Subject(s)
COVID-19/epidemiology , COVID-19/prevention & control , Hospitalization/statistics & numerical data , SARS-CoV-2 , Adolescent , Adult , Aged , COVID-19/diagnosis , Cohort Studies , Female , Humans , Incidence , Male , Middle Aged , Propensity Score , United States , Young Adult
5.
Elife ; 92020 08 17.
Article in English | MEDLINE | ID: covidwho-721626

ABSTRACT

Temporal inference from laboratory testing results and triangulation with clinical outcomes extracted from unstructured electronic health record (EHR) provider notes is integral to advancing precision medicine. Here, we studied 246 SARS-CoV-2 PCR-positive (COVIDpos) patients and propensity-matched 2460 SARS-CoV-2 PCR-negative (COVIDneg) patients subjected to around 700,000 lab tests cumulatively across 194 assays. Compared to COVIDneg patients at the time of diagnostic testing, COVIDpos patients tended to have higher plasma fibrinogen levels and lower platelet counts. However, as the infection evolves, COVIDpos patients distinctively show declining fibrinogen, increasing platelet counts, and lower white blood cell counts. Augmented curation of EHRs suggests that only a minority of COVIDpos patients develop thromboembolism, and rarely, disseminated intravascular coagulopathy (DIC), with patients generally not displaying platelet reductions typical of consumptive coagulopathies. These temporal trends provide fine-grained resolution into COVID-19 associated coagulopathy (CAC) and set the stage for personalizing thromboprophylaxis.


Subject(s)
Betacoronavirus/isolation & purification , Blood Coagulation Disorders/diagnosis , Blood Coagulation Tests , Blood Coagulation , Clinical Laboratory Techniques , Coronavirus Infections/diagnosis , Pneumonia, Viral/diagnosis , Aged , Betacoronavirus/pathogenicity , Biomarkers/blood , Blood Coagulation Disorders/blood , Blood Coagulation Disorders/virology , COVID-19 , COVID-19 Testing , Coronavirus Infections/blood , Coronavirus Infections/virology , Disease Progression , Female , Fibrinogen/metabolism , Host Microbial Interactions , Humans , Leukocyte Count , Longitudinal Studies , Male , Middle Aged , Pandemics , Platelet Count , Pneumonia, Viral/blood , Pneumonia, Viral/virology , Predictive Value of Tests , Reproducibility of Results , Retrospective Studies , SARS-CoV-2 , Time Factors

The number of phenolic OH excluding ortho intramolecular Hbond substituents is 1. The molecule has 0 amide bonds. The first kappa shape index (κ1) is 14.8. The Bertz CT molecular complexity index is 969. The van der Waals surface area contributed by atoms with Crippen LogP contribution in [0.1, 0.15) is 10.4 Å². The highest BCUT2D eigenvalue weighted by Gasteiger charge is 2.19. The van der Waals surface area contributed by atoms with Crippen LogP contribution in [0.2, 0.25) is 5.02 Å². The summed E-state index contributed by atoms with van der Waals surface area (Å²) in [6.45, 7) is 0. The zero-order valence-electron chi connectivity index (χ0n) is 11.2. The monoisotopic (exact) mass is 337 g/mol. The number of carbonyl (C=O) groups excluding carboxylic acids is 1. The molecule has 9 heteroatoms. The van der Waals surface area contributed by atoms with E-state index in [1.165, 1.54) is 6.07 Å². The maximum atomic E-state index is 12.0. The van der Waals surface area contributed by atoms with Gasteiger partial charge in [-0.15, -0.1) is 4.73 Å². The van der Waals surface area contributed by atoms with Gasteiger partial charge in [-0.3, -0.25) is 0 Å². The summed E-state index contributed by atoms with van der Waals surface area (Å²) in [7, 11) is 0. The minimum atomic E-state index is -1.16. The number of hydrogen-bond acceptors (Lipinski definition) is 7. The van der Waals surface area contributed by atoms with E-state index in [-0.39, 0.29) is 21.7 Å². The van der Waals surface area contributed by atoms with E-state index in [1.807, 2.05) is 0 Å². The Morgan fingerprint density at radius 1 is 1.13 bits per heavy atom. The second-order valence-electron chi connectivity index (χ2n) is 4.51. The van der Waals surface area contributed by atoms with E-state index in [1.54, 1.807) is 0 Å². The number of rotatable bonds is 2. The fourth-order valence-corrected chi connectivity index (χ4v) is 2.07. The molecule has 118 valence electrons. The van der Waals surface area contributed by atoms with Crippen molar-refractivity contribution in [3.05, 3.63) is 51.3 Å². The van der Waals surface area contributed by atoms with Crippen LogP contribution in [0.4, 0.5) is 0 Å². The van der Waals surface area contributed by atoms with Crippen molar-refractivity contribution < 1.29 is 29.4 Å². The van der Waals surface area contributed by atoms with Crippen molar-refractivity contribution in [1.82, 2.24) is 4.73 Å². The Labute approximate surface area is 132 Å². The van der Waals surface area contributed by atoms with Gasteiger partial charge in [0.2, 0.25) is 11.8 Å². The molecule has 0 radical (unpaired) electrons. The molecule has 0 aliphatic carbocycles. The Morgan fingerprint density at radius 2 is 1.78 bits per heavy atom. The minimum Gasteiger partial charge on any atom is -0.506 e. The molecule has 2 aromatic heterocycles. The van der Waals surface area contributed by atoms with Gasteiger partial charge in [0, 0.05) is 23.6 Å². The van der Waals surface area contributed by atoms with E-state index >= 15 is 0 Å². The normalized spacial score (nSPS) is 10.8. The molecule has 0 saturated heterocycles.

6.
Elife ; 92020 05 28.
Article in English | MEDLINE | ID: covidwho-401507

ABSTRACT

The COVID-19 pandemic demands assimilation of all biomedical knowledge to decode mechanisms of pathogenesis. Despite the recent renaissance in neural networks, a platform for the real-time synthesis of the exponentially growing biomedical literature and deep omics insights is unavailable. Here, we present the nferX platform for dynamic inference from over 45 quadrillion possible conceptual associations from unstructured text, and triangulation with insights from single-cell RNA-sequencing, bulk RNA-seq and proteomics from diverse tissue types. A hypothesis-free profiling of ACE2 suggests tongue keratinocytes, olfactory epithelial cells, airway club cells and respiratory ciliated cells as potential reservoirs of the SARS-CoV-2 receptor. We find the gut as the putative hotspot of COVID-19, where a maturation correlated transcriptional signature is shared in small intestine enterocytes among coronavirus receptors (ACE2, DPP4, ANPEP). A holistic data science platform triangulating insights from structured and unstructured data holds potential for accelerating the generation of impactful biological insights and hypotheses.


Subject(s)
Coronavirus Infections/virology , Libraries, Medical , Pneumonia, Viral/virology , Receptors, Virus/metabolism , Animals , Betacoronavirus/genetics , Betacoronavirus/metabolism , COVID-19 , Coronavirus Infections/metabolism , Coronavirus Infections/pathology , Gene Expression Profiling , Humans , Knowledge Discovery , Mice , Pandemics , Pneumonia, Viral/metabolism , Pneumonia, Viral/pathology , Receptors, Coronavirus , Receptors, Virus/chemistry , Receptors, Virus/genetics , SARS-CoV-2